8. SOUNDBITE (English) Stanislav Zas, Secretary-General, Collective Security Treaty Organization (CSTO):
“We pay in our work particular attention to our southern borders. Afghanistan remains a long-term ongoing source of danger, given the unfolding socio-economic and humanitarian disaster stemming from the country, as well as the terrorist threat and the risk of drug trafficking. That is all increasing. There has been also an unprecedented increase in tension on our western front, so to speak. In Eastern Europe, the ongoing expansion over recent years of troop formations, military infrastructure and military activity near our western border of CSTO member states, coupled with a lack of settlement in the east of Ukraine has led to the situation being on the cusp of slipping into military hostilities. We very much trust that the party certification process will be able to find acceptable solutions to the problem and to stop the deployment of military activities.”
9. Wide shot, Vershinin at the Council dais
10. SOUNDBITE (English) Sergey Vershinin, Deputy Minister for Foreign Affairs, Russian Federation:
“We are concerned about the risks and threat to security of CSTO member states on our southern and western borders. Just like our allies within the CSTO, we cannot fail to be concerned by the potential military expansion of NATO right up to our borders. Over the past year, there's been intense stepping up of drills of NATO including alarmist propaganda that we cannot ignore.”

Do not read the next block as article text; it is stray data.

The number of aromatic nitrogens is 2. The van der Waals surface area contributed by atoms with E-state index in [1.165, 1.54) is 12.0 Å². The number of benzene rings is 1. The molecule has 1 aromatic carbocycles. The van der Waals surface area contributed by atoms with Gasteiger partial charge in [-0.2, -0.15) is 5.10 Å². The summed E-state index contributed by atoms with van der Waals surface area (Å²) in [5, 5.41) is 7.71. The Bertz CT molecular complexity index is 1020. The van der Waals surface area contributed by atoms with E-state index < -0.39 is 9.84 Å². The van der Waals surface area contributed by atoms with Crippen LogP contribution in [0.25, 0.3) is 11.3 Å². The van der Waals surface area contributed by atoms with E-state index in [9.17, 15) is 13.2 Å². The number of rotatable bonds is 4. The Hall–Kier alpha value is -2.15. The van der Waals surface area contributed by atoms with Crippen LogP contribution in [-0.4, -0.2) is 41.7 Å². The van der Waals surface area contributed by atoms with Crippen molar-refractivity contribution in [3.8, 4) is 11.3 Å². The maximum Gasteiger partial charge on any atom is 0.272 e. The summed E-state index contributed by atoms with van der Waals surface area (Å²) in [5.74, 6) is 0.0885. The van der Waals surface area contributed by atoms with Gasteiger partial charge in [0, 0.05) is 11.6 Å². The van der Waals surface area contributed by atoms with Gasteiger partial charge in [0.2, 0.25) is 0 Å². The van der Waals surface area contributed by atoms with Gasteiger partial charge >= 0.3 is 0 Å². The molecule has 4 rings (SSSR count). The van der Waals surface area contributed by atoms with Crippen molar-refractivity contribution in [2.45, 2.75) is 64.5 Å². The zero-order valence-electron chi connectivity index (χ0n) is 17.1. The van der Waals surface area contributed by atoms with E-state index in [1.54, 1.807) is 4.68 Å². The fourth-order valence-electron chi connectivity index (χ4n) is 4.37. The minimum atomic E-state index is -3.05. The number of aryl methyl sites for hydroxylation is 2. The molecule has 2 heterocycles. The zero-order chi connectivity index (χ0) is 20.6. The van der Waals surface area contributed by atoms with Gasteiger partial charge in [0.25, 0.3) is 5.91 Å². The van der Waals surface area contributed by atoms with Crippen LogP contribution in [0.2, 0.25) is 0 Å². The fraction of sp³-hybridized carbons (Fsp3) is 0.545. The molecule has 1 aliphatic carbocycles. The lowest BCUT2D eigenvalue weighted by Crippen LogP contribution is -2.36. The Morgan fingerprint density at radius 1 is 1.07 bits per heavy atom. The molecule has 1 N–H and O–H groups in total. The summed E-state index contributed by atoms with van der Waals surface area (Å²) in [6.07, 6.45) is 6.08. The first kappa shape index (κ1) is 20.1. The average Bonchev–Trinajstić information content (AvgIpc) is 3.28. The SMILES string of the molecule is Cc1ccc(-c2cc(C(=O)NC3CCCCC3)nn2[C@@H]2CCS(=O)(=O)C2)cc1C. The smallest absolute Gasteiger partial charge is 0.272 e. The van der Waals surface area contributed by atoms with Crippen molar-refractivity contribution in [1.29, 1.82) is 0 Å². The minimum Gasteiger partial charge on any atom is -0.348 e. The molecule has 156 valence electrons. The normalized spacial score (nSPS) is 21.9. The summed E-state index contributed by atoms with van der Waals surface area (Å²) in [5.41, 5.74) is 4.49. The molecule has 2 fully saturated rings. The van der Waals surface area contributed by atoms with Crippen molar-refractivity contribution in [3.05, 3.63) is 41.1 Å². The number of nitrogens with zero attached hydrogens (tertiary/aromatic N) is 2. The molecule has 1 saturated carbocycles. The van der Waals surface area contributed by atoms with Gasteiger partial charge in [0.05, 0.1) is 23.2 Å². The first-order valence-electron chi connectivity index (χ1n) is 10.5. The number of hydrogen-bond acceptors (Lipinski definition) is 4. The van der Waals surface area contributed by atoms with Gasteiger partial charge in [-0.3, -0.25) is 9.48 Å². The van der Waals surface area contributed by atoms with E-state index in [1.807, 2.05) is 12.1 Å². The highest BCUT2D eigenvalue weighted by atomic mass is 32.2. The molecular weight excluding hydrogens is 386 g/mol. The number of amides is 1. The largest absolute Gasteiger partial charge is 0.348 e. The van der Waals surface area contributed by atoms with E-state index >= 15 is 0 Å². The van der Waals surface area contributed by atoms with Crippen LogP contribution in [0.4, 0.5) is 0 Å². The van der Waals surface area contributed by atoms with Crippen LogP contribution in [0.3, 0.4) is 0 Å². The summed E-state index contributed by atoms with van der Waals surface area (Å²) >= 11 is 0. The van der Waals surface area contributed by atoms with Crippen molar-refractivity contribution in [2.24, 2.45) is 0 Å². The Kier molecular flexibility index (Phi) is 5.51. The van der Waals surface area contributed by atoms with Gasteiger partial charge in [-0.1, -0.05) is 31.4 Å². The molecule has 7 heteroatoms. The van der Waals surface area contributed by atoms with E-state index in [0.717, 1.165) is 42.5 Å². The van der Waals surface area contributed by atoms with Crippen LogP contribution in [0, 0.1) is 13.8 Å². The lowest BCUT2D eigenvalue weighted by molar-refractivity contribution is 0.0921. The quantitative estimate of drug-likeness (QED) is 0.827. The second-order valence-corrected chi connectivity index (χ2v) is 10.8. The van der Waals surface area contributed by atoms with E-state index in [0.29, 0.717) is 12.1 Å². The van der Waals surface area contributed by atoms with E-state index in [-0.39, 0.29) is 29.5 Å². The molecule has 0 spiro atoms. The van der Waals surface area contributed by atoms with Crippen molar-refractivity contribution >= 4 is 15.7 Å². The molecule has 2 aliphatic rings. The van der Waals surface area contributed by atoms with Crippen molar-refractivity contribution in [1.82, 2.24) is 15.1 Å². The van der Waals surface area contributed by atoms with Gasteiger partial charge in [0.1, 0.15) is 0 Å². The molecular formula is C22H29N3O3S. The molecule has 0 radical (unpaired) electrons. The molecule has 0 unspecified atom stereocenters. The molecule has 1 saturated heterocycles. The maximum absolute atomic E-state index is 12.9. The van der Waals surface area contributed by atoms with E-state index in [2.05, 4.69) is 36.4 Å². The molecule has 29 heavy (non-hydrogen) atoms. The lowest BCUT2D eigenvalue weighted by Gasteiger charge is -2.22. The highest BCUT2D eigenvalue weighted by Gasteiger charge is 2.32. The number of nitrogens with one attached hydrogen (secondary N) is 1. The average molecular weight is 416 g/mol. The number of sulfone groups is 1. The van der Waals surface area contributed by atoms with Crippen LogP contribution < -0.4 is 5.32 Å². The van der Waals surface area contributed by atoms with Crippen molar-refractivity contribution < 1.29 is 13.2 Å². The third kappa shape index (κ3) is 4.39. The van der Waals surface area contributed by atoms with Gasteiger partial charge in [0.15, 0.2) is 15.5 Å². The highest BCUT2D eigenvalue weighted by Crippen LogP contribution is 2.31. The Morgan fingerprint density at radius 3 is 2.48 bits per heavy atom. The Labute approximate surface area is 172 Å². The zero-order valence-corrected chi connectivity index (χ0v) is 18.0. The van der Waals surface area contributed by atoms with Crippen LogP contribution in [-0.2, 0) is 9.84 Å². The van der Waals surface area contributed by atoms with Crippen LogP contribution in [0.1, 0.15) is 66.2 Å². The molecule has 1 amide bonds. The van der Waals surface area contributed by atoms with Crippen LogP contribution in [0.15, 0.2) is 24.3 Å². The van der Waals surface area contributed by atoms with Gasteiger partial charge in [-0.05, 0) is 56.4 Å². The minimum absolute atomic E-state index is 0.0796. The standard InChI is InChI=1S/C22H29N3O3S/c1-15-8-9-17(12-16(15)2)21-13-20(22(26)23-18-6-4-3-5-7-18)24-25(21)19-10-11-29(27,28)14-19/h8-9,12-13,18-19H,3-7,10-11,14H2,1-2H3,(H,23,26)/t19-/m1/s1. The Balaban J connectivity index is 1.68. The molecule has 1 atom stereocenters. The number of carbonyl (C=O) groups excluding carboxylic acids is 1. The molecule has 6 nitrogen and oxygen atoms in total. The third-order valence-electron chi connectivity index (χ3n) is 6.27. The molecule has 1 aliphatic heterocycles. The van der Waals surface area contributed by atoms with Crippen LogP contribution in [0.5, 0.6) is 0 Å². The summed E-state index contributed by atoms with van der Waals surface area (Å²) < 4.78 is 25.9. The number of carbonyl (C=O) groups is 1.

11. Wide shot, Council.

STORYLINE:

Secretary-General António Guterres today (16 Feb) told the Security Council that “now more than ever, a more effective United Nations depends on stronger and deeper cooperation with regional organizations,” and highlighted its cooperation with the Collective Security Treaty Organization (CSTO), “notably in the areas of counterterrorism, drugs and crime, refugees and peace and security.”

Guterres said, “the CSTO has been an important partner for the UN” and added that “several Memoranda of Understanding and Protocols on Cooperation between the CSTO and various UN entities are testament to the increasing depth and breadth of our relationship.”

The Secretary-General pointed to three priority areas for strengthening relations across the peace and security spectrum, including cooperation on conflict prevention, counterterrorism and counter-narcotics; cooperation on peacekeeping; and cooperation in the context of Afghanistan.